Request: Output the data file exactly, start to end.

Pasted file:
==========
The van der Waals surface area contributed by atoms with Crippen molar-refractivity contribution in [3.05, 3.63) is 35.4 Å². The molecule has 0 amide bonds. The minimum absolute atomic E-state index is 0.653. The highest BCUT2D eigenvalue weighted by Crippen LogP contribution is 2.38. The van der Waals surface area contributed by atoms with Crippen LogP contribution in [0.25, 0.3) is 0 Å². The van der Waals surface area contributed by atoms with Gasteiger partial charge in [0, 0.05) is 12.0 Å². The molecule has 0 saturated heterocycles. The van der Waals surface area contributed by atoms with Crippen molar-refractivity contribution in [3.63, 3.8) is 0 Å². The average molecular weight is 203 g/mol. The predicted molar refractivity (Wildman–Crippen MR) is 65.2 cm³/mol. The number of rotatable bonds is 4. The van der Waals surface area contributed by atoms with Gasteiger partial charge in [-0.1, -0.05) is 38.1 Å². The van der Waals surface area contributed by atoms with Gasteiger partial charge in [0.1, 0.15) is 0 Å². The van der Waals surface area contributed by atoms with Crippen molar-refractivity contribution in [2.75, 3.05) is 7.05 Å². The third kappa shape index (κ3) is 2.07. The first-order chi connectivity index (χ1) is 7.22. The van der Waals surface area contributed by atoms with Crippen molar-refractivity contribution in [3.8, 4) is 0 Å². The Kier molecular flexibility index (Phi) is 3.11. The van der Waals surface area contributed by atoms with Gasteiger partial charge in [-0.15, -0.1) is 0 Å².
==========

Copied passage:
The van der Waals surface area contributed by atoms with Crippen molar-refractivity contribution in [3.05, 3.63) is 35.4 Å². The molecule has 0 amide bonds. The minimum absolute atomic E-state index is 0.653. The highest BCUT2D eigenvalue weighted by Crippen LogP contribution is 2.38. The van der Waals surface area contributed by atoms with Crippen LogP contribution in [0.25, 0.3) is 0 Å². The van der Waals surface area contributed by atoms with Gasteiger partial charge in [0, 0.05) is 12.0 Å². The molecule has 0 saturated heterocycles. The van der Waals surface area contributed by atoms with Crippen molar-refractivity contribution in [3.63, 3.8) is 0 Å². The average molecular weight is 203 g/mol. The predicted molar refractivity (Wildman–Crippen MR) is 65.2 cm³/mol. The number of rotatable bonds is 4. The van der Waals surface area contributed by atoms with Gasteiger partial charge in [-0.1, -0.05) is 38.1 Å². The van der Waals surface area contributed by atoms with Gasteiger partial charge in [0.1, 0.15) is 0 Å². The van der Waals surface area contributed by atoms with Crippen molar-refractivity contribution in [2.75, 3.05) is 7.05 Å². The third kappa shape index (κ3) is 2.07. The first-order chi connectivity index (χ1) is 7.22. The van der Waals surface area contributed by atoms with Crippen molar-refractivity contribution in [3.8, 4) is 0 Å². The Kier molecular flexibility index (Phi) is 3.11. The van der Waals surface area contributed by atoms with Gasteiger partial charge in [-0.15, -0.1) is 0 Å².